Thanks so much Matt. I look forward to reading the next installment of your series and can’t wait to see where you take the story next.

Thursday Morning Beats

I’m supposed to be working on edits but I figured someone out there might need a good song this morning as much as I did. This is Grouplove, “Let me in” off TFIOS soundtrack. If the music is any indication of the movie’s awesomeness, I’m going to be a mess by the end.

Writing Process Blog Tour

The spectacularly rad Kelly Loy Gilbert (here’s her Twitter) tagged me on her My Writing Process Blog Hop. Kelly and I met after a group of Bay Area writers got together a few months back and I can honestly say that her kindness and practicality have restored my faith in humanity. Kelly’s book Conviction comes out in Summer 2015 from Disney Hyperion and it’s going to be amazing.

Now to the blog hop questions:

1.   What am I working on?

I am working on the final edits for An Ember in the Ashes these days. I’m also working on a second book, which, like Ember, is a YA Fantasy.

2. How does my work differ from others of its genre?

I never set out to write something different. My goal is always to write something true. This might seem odd since I write fantasy and a fantasy is, inherently fantastical. By “true”, I just mean that I want the emotions of my characters to be realistic and relatable. I want their stories to reflect the reality of our world. I want their struggles and victories to really resonate. Good YA fantasy—books like The Scorpio Races, The Naming, Finnikin of the Rock and Graceling—do exactly that.

If my work does differ, it’s only in that it reflects my personal style of writing, as well as my interest in inside-outside narratives and hefty internal struggles.

3)     Why do I write what I do?

So lately, I’ve been listening to a lot of experimental remixes. The type of stuff you find on SoundCloud that makes you feel like a god of musical discovery. (This story has a point, I swear.) And you know, these remixes are great and fun and I love them. But every now and then, I’ll shuffle my music and an old-school (to me, anyway) rock song will come on, like “Closer” or “Low” or “Gouge Away” and it’s pure bliss. It’s home.

That’s what fantasy is for me. I love contemporary fiction, science-fiction, non-fiction, poetry. But fantasy is home. Much like how I’m never not in the mood for a rock song, I’m never not in the mood for a solid fantasy book. I was attempting (failing) to write a contemporary adult fiction novel when I got the idea for Ember. After I switched over, everything changed. I started to look forward to writing. I wrote obsessively. Even when I was struggling, I couldn’t wait to get back to my story. I finally felt like I had to write. Once that happened, I never looked back.

4)     How does your writing process work? 

I’ve found that I’m a combination plotter/pantser. If I plot too much, then I find myself over-thinking things and getting bogged down in details. But if I don’t plot at all, then I find myself wandering around in my story like a sheep without her flock and my revisions take much longer.

What works for me now is to get a rough sense of my characters goals for a book, as well as their overall arc. Then I do a very broad strokes outline which gives me a sense of what my plot points are and where they will fall. Then I fill in the blanks by free-writing. I shape the story significantly during edits—that’s usually what I spend the most time on.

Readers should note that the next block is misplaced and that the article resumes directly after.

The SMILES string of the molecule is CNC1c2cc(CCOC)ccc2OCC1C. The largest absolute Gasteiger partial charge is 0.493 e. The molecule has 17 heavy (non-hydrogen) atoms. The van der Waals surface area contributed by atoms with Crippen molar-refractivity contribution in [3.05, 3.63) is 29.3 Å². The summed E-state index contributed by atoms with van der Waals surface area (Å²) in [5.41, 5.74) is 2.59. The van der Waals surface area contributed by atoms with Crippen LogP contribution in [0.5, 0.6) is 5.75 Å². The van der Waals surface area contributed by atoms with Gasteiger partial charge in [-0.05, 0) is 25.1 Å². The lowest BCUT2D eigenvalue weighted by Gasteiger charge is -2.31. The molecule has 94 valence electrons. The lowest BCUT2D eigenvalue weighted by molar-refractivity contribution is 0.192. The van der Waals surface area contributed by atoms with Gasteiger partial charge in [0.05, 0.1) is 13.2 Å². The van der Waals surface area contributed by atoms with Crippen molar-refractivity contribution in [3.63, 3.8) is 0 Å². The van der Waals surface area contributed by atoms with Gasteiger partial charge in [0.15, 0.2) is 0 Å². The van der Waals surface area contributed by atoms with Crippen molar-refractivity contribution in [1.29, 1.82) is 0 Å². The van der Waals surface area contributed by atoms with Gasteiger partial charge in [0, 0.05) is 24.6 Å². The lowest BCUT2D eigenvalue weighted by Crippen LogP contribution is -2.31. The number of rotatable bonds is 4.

Tag—you’re it! On to the next two writers:

Michelle Levy is a casting director and Colorado native who now lives in my favorite city and adopted hometown, Los Angeles. Michelle has written a YA contemporary novel called The End of the Beginning, which is out in Summer 2015 from Dial/Penguin. Her book is about two broken people who help each other survive and ultimately find love.

I cannot wait to read Michelle’s book! Her post will be up on May 19, 2015. You can follow her on Twitter here.

Sandra Waugh is the author of Lark Rising, a YA fantasy due out on Sept. 23, 2014. It is the story of a shy clairvoyant who is chosen to seek help for her besieged village, only to discover she’s on a journey of a far greater and more dangerous purpose: to reclaim the amulet of Life, which she attempts with the help of a gnome, a white horse, and a young man whom she loves but who’s fated to kill her.

Doesn’t that sound amazing? Sandra’s post will be up on May 19, 2015. You can follow her on Twitter here.

 

 

 

 

 

“Sheila, put the knife down.”

These days I’m working on my second book. It’s been a long time coming; between entering the publishing world and editing An Ember in the Ashes, my current work-in-progress hasn’t gotten much love. The time I did spend on it was almost exclusively focused on outlining. So when I finally sat down to write, I was quite excited. On my first day, I hit about 1,200 words.

Then I cut all of them.

Day two: 800 words.

But these words weren’t good enough, either. They weren’t strong enough. They weren’t the right words. So I cut them too.

It’s been so long since I started a book—more than four years, that I’ve forgotten what it feels like in the first few weeks, when you’re slogging your way through a draft. I’ve forgotten that nothing sounds right at the beginning, and that giving into the resulting frustration only results in long, agonizing days of staring at the screen and thinking “I can’t do this.”

So I made a rule for myself. No matter what I write, no matter how crap I think it is, I’m not allowed to cut. I’m putting the knife down. I’m letting this story happen instead of trying to engineer it to perfection from Day 1.

And today, Day 3, was different. I pounded out 1,500 words, some of which I even like. Not a single word cut.

I’m sure that will change later. Maybe I’ll cut half of what I wrote. Maybe all of it. But right now, while I’m still discovering the story, those 1,500 words are a solid start. Those 1,500 words are enough to get me to the next 1,500, and the 1,500 after that. And again and again, until I find my stride. Until I find my story.

—-

Note: The song that inspired this post is below–”Sheila put the knife down” by Junior Prom. It’s got nothing at all to do with writing. As far as I can tell, it’s about a dude trying to stop his crazy girlfriend from going all Norman Bates on him. But you know me. I can always find a way to connect music and writing. :)